Snow Tries to Snow WSJ, Gets Blowback

Perhaps Treasury Secretary John Snow should spend more time reading the Wall Street Journal and less time trying to spin it.

These days, it would appear that most Americans aren’t feeling too chipper about the state of the U.S. economy. “Majorities of Americans rate economic conditions at the moment as ‘only fair’ or ‘poor,’ say economic conditions in the U.S. are getting worse, and perceive that now is a bad time to be looking for a quality job,” Gallup reported last month.

That majority, however, apparently doesn’t include Treasury Secretary John Snow.

In an interview published today in the Wall Street Journal, Snow touted the state of the U.S. economy, which, according to the secretary, is continuing to benefit a broad swath of American workers, despite reports to the contrary.

“Confronting criticism of the Bush administration’s economic record, Treasury Secretary John Snow said the widening gap between high-paid and low-paid Americans reflects a labor market efficiently rewarding more-productive people,” reported the Journal. “But he insisted Americans are still broadly sharing in the economic expansion.”

Snow hasn’t been around Washington for all that long, so he may be forgiven for thinking that if he could snow anyone on the glories of a free market, he could snow a reporter from the Journal. But it doesn’t work that way, as many a Washington official and corporate bigwig has learned to his own chagrin. And if Snow was hoping that the Journal would simply pass along his rosy outlook without critical analysis, we hope he managed to avoid this morning’s paper.

For there, in an article entitled, “Snow Defends President’s Handling of Economy,” reporter Greg Ip presents Snow’s thoughts on the economy — and then follows up with a hefty dose of economic reporting that effectively undermines Snow’s very claims.

“Mr. Snow distributed a fact sheet that showed after-tax income per person, adjusted for inflation, rose 8.2 percent from January 2001, when George W. Bush took office as president, through January 2006,” reported the Journal. “The sheet also showed that per-person net worth — total assets minus debt — rose 24 percent, unadjusted for inflation, from early 2001 to the end of 2005.”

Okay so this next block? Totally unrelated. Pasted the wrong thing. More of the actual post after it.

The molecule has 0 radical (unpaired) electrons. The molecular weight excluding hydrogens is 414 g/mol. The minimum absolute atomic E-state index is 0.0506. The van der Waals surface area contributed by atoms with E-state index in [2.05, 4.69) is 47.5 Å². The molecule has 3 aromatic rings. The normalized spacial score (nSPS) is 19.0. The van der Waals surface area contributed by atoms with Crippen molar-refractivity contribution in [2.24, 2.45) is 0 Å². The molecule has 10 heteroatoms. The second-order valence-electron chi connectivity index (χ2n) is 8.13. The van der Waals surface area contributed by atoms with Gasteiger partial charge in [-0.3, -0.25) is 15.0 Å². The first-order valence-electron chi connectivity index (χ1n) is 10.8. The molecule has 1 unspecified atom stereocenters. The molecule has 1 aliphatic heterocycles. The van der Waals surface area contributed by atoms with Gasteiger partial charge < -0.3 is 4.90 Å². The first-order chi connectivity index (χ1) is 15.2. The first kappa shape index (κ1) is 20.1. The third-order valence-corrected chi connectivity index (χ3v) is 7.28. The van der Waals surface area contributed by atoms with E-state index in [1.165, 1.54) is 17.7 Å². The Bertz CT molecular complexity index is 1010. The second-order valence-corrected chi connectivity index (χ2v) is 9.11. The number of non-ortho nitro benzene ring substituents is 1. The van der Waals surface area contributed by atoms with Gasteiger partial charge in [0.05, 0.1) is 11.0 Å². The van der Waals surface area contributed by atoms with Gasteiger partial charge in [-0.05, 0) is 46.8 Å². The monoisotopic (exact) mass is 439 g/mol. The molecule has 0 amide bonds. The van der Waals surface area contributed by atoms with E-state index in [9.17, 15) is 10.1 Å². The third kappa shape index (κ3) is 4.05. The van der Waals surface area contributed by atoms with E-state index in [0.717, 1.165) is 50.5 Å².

“Mr. Snow’s case relies on averages, which can be skewed by big gains among the wealthiest,” added the Journal. “Other data suggest the typical family has seen little advance in income or net worth since Mr. Bush took office.”

Cue the relative economic data, sans spin.

“Census Bureau data show median family income — half of families have income greater than the median, half have less — fell 3.6 percent from 2000 through 2004,” reported the Journal. “Incomes for the poorest families fell even further. The only group to gain was the family at the 95th percentile — that is, richer than 95 percent of all families.”

“As for net worth,” added the Journal, “a triennial Federal Reserve survey found that the net worth of the median family rose 1.5 percent, after inflation, from 2001 through 2004. That is far less than the 17 percent increase from 1995 to 1998 and the 10 percent increase from 1998 to 2001.”

All of which lends credence to the somewhat disconcerting theory that these days the typical American worker appears to have a better handle on the state of the U.S. economy than the treasury secretary.

Perhaps Snow should spend more time reading the Wall Street Journal and less time trying to spin it.

Has America ever needed a media watchdog more than now? Help us by joining CJR today.

Felix Gillette writes about the media for The New York Observer.